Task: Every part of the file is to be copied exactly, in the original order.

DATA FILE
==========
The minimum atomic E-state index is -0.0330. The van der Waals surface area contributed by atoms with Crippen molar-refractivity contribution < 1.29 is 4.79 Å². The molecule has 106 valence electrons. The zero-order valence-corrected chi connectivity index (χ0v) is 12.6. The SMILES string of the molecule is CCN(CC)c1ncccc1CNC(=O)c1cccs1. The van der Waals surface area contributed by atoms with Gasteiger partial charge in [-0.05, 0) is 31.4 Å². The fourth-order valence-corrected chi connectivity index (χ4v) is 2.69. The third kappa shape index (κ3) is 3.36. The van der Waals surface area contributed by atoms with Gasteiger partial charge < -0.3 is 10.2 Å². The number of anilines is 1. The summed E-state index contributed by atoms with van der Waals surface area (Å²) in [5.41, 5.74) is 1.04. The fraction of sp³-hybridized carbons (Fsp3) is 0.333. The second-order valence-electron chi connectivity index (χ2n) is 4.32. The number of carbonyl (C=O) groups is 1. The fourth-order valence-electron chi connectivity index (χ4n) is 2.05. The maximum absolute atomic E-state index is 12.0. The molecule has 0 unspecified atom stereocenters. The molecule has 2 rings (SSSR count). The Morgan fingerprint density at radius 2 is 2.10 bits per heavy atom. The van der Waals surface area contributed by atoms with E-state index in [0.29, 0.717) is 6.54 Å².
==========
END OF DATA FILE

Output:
The minimum atomic E-state index is -0.0330. The van der Waals surface area contributed by atoms with Crippen molar-refractivity contribution < 1.29 is 4.79 Å². The molecule has 106 valence electrons. The zero-order valence-corrected chi connectivity index (χ0v) is 12.6. The SMILES string of the molecule is CCN(CC)c1ncccc1CNC(=O)c1cccs1. The van der Waals surface area contributed by atoms with Gasteiger partial charge in [-0.05, 0) is 31.4 Å². The fourth-order valence-corrected chi connectivity index (χ4v) is 2.69. The third kappa shape index (κ3) is 3.36. The van der Waals surface area contributed by atoms with Gasteiger partial charge < -0.3 is 10.2 Å². The number of anilines is 1. The summed E-state index contributed by atoms with van der Waals surface area (Å²) in [5.41, 5.74) is 1.04. The fraction of sp³-hybridized carbons (Fsp3) is 0.333. The second-order valence-electron chi connectivity index (χ2n) is 4.32. The number of carbonyl (C=O) groups is 1. The fourth-order valence-electron chi connectivity index (χ4n) is 2.05. The maximum absolute atomic E-state index is 12.0. The molecule has 0 unspecified atom stereocenters. The molecule has 2 rings (SSSR count). The Morgan fingerprint density at radius 2 is 2.10 bits per heavy atom. The van der Waals surface area contributed by atoms with E-state index in [0.29, 0.717) is 6.54 Å².